Washington National Cathedral

The Cathedral Church of Saint Peter and Saint Paul in the City and Diocese of Washington, commonly known as Washington National Cathedral or National Cathedral, is an American cathedral of the Episcopal Church. The cathedral is located in Washington, D.C., the capital of the United States.[1][2] The structure is of Neo-Gothic design closely modeled on English Gothic style of the late fourteenth century. It is the second-largest church building in the United States,[3] and the third-tallest building in Washington, D.C. The cathedral is the seat of both the Presiding Bishop of the Episcopal Church, Michael Bruce Curry, and the bishop of the Diocese of Washington, Mariann Edgar Budde. Over 270,000 people visit the structure annually.[4]

Washington National Cathedral
Washington National Cathedral is officially dedicated as the "Cathedral Church of Saint Peter and Saint Paul in the City and Diocese of Washington"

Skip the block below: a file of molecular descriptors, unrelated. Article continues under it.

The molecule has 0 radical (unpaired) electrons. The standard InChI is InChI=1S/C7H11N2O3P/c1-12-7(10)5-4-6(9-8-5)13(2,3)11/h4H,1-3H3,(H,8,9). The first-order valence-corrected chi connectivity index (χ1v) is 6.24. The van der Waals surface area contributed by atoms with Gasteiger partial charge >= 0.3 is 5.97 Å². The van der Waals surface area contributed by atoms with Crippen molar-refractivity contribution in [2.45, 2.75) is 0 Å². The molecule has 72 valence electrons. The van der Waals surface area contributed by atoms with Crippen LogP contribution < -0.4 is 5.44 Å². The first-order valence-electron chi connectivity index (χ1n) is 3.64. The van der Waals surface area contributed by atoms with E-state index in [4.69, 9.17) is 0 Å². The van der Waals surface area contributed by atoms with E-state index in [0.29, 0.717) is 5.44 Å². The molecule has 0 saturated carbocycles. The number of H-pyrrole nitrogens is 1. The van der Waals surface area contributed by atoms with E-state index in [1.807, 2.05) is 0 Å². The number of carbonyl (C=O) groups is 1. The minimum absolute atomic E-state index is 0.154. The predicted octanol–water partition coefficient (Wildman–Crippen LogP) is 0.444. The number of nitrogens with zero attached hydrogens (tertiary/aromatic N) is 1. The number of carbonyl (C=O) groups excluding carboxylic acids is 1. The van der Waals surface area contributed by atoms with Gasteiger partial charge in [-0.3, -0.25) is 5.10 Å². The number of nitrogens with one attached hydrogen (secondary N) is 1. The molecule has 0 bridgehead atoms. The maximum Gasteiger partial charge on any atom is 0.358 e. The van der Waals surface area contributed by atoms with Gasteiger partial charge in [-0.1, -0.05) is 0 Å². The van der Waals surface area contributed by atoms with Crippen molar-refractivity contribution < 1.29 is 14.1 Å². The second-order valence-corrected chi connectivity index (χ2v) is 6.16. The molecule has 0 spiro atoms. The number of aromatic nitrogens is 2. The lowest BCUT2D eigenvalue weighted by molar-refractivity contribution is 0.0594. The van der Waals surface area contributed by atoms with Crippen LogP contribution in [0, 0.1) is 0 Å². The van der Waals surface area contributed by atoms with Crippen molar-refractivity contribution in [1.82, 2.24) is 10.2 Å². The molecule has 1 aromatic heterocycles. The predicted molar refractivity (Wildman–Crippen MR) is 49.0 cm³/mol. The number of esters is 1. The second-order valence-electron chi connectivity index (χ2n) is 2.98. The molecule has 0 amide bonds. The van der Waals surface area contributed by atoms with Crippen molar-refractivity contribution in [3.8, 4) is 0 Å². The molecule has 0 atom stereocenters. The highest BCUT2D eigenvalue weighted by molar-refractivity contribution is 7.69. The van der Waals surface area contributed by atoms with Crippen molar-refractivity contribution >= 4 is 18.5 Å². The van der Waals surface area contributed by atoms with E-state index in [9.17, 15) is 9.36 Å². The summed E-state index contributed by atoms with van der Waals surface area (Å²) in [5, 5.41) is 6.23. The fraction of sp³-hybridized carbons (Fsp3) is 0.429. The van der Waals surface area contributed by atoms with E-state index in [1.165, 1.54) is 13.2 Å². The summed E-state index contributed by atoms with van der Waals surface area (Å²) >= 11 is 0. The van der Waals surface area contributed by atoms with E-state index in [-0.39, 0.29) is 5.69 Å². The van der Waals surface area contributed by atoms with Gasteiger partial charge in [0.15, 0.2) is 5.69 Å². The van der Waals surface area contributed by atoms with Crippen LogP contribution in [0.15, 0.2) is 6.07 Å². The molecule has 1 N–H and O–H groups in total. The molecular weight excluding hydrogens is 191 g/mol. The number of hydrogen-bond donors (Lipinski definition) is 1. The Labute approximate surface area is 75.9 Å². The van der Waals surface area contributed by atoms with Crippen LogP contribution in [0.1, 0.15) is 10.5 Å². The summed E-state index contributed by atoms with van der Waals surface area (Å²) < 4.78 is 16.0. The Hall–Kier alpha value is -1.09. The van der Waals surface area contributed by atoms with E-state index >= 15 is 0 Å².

Washington National Cathedral is located in Washington, D.C.
Washington National Cathedral
Washington National Cathedral is located in the United States
Washington National Cathedral
LocationWisconsin Avenue and Massachusetts Avenue, Northwest, Washington, D.C., United States
Coordinates38°55′50″N 77°4′15″W / 38.93056°N 77.07083°W / 38.93056; -77.07083
Built1906; 118 years ago (1906) to
1988; 36 years ago (1988)
ArchitectGeorge Frederick Bodley, Philip Hubert Frohman
Architectural styleNeo-Gothic
NRHP reference No.74002170
Added to NRHPMay 3, 1974
Exterior view
The west rose window was dedicated in 1977 in the presence of both the 39th President, Jimmy Carter, and Queen Elizabeth II (as Supreme Governor of the Church of England).